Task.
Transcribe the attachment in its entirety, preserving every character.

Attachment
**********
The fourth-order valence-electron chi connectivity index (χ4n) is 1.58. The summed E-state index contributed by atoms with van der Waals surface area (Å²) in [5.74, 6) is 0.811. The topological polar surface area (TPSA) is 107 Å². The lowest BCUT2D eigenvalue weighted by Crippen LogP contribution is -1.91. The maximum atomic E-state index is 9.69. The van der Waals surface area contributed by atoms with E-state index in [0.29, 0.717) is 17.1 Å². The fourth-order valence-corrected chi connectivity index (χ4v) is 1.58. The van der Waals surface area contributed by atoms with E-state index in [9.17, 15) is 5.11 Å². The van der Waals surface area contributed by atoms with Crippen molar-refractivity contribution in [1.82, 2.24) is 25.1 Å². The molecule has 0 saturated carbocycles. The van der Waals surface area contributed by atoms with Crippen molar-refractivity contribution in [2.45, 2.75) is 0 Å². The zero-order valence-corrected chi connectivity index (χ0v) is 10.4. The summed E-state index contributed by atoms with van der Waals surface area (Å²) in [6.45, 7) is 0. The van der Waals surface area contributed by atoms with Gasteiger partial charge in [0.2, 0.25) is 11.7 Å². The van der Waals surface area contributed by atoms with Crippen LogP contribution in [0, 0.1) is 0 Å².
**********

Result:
The fourth-order valence-electron chi connectivity index (χ4n) is 1.58. The summed E-state index contributed by atoms with van der Waals surface area (Å²) in [5.74, 6) is 0.811. The topological polar surface area (TPSA) is 107 Å². The lowest BCUT2D eigenvalue weighted by Crippen LogP contribution is -1.91. The maximum atomic E-state index is 9.69. The van der Waals surface area contributed by atoms with E-state index in [0.29, 0.717) is 17.1 Å². The fourth-order valence-corrected chi connectivity index (χ4v) is 1.58. The van der Waals surface area contributed by atoms with E-state index in [9.17, 15) is 5.11 Å². The van der Waals surface area contributed by atoms with Crippen molar-refractivity contribution in [1.82, 2.24) is 25.1 Å². The molecule has 0 saturated carbocycles. The van der Waals surface area contributed by atoms with Crippen molar-refractivity contribution in [2.45, 2.75) is 0 Å². The zero-order valence-corrected chi connectivity index (χ0v) is 10.4. The summed E-state index contributed by atoms with van der Waals surface area (Å²) in [6.45, 7) is 0. The van der Waals surface area contributed by atoms with Gasteiger partial charge in [0.2, 0.25) is 11.7 Å². The van der Waals surface area contributed by atoms with Crippen LogP contribution in [0, 0.1) is 0 Å².